Oct. 30, 2008
Lobo Cross Country
What: Mountain West Conference Championships
When: 11 a.m. Mountain (women), noon (men), Saturday
Where: Mission Bay Park, San Diego
Quick fact: The UNM women have never won a league title
By Richard Stevens
When it comes to winning cross country titles, history tells the Lobo women exactly where to stand when it comes to handing out the big trophy: behind someone else.
The University of New Mexico Lobos always have been bridesmaids, or worse. The Lobos have not once, in the history of the program, won a conference title. The Lobos have caught the bouquet three times, finishing second; once in the Mountain West Conference (2005) and twice in the High Country Athletic Conference (1983, '84).
It's ironic that the Lobos might grab their first league crown this weekend behind one runner, who has been in the U.S. for less than three months, and another runner, who was almost running at Butler this season.
"Well, we were trying not to (think about it)," said Archer. "But people do mention it."
Said Corrigan: "I know that BYU is the favorite going in. But I think because we have never won one, there really isn't any pressure. It's not like we're expected to win, but, for sure, it would be exciting to win and maybe start something. It would be great to win and then try to keep that up."
The 2008 Mountain West Championships will be held Saturday in San Diego at the Mission Bay Park. The women run a 6,000-meter course (3.7 miles) at 11 a.m. and the men run an 8,000-meter path (5 miles) at noon. The Lobos women carry a No. 23 ranking into their meet followed by No. 28 BYU. The No. 11-ranked Cougars are favored on the men's side, looking for a fifth straight MWC title.
Archer and Corrigan have been the two anchors on the UNM women's team all season. Archer owns the top time in the MWC at 6,000 meters and Corrigan has the league's No. 2 time. A one-two finish by these talented Lobos is exactly what UNM needs to beat the Cougars to the 2008 title.
The two Lobos might push each other in San Diego, but that's nothing new. They push each other all the time in practice.
"(Nicky) definitely has helped me a lot," said Corrigan, in her second season at UNM after transferring from Mississippi State. "But this year our whole team is deeper and we all push each other."
Two years ago, Corrigan appeared destined to jump from Mississippi State to Butler following UNM coach Joe Franklin, who then took a detour and came to UNM.
"It just wasn't working out for me (at MSU). I wasn't happy there," said Corrigan, a UNM senior. "I got kind of burnt out at Mississippi State and wasn't even sure if I wanted to keep running. Then (Franklin) told me he was coming here and I knew Albuquerque is a great place to run with endless trails and altitude. I really got excited to give running one more shot."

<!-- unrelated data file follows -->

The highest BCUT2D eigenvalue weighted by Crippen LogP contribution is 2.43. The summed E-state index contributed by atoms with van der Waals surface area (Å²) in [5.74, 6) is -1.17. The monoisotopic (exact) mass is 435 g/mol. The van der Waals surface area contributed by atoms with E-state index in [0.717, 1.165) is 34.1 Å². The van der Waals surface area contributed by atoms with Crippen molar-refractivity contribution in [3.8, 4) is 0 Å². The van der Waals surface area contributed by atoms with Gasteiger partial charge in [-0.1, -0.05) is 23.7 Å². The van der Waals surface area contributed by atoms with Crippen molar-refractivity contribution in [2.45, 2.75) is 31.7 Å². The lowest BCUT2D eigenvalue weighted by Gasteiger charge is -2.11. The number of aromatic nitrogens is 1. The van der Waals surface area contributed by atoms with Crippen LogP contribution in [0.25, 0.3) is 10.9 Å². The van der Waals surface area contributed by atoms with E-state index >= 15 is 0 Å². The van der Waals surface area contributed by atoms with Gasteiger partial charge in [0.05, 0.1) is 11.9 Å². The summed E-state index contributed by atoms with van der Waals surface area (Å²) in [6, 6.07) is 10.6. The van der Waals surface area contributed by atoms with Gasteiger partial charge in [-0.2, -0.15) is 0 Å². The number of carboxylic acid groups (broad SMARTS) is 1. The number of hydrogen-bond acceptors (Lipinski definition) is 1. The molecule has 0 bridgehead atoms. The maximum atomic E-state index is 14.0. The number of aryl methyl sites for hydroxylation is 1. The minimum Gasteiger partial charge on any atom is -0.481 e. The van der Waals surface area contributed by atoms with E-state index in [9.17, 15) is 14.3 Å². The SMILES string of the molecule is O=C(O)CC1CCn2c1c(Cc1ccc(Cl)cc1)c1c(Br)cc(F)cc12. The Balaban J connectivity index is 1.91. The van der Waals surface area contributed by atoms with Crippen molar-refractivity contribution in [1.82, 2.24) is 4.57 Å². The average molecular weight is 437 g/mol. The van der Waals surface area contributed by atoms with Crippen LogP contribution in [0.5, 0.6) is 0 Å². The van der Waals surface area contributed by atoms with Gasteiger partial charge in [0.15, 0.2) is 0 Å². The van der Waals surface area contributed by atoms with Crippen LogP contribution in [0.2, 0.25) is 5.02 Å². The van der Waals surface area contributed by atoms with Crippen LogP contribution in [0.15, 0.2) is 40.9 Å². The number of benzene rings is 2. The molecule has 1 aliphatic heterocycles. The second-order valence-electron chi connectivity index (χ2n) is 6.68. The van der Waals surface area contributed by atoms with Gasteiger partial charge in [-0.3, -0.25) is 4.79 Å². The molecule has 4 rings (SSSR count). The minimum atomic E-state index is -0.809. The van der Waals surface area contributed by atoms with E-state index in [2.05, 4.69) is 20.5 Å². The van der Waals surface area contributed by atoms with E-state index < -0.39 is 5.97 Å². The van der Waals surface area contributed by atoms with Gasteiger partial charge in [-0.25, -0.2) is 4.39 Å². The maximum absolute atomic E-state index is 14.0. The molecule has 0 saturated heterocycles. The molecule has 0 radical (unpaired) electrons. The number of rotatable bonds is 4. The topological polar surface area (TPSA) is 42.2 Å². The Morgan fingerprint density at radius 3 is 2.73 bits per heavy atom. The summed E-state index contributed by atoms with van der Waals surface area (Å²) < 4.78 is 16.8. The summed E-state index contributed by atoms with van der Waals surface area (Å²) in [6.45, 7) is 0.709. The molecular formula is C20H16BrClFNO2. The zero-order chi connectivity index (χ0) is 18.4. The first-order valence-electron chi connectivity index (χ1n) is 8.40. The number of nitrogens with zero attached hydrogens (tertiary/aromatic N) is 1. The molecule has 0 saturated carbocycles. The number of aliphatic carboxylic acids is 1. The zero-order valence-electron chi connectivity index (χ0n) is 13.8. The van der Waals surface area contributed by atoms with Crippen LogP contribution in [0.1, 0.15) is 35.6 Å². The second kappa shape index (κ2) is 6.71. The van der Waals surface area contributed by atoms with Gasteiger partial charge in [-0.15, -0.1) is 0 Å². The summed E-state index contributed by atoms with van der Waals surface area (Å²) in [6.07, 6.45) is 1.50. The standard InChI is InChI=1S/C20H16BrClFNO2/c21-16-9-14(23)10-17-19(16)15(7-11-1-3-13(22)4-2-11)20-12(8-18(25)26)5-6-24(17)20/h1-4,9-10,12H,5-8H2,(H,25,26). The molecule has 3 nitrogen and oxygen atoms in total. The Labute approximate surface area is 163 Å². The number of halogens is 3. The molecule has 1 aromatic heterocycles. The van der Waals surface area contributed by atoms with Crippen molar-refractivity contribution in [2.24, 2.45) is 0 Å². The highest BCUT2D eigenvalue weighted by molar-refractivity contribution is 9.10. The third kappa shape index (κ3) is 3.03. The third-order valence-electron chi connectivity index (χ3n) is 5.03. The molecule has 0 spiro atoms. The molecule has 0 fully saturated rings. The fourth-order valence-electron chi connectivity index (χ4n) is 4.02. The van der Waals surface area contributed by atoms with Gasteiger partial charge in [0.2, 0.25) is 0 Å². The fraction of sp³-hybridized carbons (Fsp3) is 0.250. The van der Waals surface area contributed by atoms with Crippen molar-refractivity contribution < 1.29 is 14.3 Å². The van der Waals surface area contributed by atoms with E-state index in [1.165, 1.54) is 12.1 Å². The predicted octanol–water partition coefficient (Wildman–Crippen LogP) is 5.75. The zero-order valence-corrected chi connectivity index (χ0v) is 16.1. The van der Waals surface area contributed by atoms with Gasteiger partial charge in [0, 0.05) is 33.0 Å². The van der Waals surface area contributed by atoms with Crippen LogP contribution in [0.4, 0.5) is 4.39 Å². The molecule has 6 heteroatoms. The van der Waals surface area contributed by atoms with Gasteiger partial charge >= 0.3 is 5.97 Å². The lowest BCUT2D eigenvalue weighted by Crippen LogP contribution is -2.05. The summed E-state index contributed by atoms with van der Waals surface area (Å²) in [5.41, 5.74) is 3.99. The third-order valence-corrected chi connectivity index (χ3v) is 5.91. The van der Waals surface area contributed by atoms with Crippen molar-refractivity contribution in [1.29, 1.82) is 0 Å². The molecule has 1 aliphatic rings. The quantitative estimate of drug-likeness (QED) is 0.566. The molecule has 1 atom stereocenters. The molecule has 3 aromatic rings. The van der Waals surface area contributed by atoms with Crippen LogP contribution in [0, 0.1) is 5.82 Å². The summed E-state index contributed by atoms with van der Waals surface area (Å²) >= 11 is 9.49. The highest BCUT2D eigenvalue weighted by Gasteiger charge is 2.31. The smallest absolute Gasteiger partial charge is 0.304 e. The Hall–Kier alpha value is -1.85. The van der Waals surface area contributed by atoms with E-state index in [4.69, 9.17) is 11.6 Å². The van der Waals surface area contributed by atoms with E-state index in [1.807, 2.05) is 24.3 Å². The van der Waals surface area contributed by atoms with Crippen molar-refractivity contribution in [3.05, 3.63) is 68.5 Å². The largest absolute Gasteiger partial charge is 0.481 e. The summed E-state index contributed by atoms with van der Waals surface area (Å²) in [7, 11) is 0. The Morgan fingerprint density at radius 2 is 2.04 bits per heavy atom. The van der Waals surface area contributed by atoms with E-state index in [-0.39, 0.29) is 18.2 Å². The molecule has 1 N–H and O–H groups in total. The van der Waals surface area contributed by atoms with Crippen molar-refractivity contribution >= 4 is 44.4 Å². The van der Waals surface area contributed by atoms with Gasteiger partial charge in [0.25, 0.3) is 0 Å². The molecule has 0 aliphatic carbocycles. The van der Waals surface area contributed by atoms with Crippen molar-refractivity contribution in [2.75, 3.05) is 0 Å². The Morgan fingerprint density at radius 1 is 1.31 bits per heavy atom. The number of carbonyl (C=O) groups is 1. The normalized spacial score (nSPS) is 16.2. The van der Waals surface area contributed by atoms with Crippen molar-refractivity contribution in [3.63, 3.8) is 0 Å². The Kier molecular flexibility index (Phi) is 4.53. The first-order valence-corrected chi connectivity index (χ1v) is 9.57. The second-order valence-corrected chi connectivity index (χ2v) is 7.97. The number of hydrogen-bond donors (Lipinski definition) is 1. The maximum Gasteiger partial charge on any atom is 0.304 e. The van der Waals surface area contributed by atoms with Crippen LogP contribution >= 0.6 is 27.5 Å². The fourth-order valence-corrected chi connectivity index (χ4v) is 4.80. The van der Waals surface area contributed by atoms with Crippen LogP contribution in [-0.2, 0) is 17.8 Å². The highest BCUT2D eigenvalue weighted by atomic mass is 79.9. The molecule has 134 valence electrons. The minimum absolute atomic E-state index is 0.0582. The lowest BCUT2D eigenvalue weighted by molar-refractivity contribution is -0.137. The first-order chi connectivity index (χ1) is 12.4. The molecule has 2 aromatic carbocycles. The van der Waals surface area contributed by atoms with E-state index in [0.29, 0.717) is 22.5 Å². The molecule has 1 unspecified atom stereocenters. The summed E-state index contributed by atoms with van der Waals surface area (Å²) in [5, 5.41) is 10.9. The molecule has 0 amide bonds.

Archer also wanted to give running one more shot, without the additional pressure of working. She finished her degree at Birmingham and was trying to run as a working girl.
"I found out that working and running wasn't the best combination," said Archer. "When Joe said, 'What do you think about coming to New Mexico?', I said, 'Done'." I get to study a bit, run a bit and I don't have to work."
The move to America also allowed Archer to shorten her runs. In England, she had been running marathons and half marathons.
"I'm a bit of a strange case because I've dropped down in distances," said Archer. "I've done it the opposite way to most people. I'm kind of young to be running marathons and my coach back home told me, 'You've run three marathons before you're 21, that's probably three to many.'
"I also wanted to get faster on the short stuff before I go back to the longer runs."
Archer said one problem she had in going from marathons to 6,000-meters is the race was getting over too soon. "It was so quick," she said. "At first, I didn't like it, but I'm beginning to like it. So far, so good. I just have to start running well."
The women's squad in San Diego includes Archer, Corrigan, Carolyn Boosey, Lacey Oeding, Leslie Luna, Ashley Gibson, Emma Reed and Polina Ermoshina. The Lobo men will run with Jacob Kirwa, David Bishop, Rory Fraser, Brock Hagerman, Lee Emanuel, Mat Ashton, Alex Willis, Jason Petty and Patrick Ortiz.
The Lobo men won five WAC titles, but have never won a MWC cross country title. They registered their best MWC finish last season with a second-place run behind BYU. The Lobo women finished third last year behind Corrigan's fifth-place finish. Only one UNM woman runner, Carole Roybal, has ever won a league title (1986). Corrigan was 15 seconds behind last year's winner and was first team All-MWC in 2007.
Corrigan said her motivation Saturday isn't so much to beat BYU, but to simply win.
"We're competitive ( in cross country) and I think every sport has a rival," she said. "But maybe since I've only been a Lobo for a short time, I don't feel any real anger toward (BYU). But I know I want to win."
Editor's note: Richard Stevens is a former Associate Sports Editor and sports columnist for The Albuquerque Tribune. You can reach him at firstname.lastname@example.org. Previous articles are available at The Richard Stevens Corner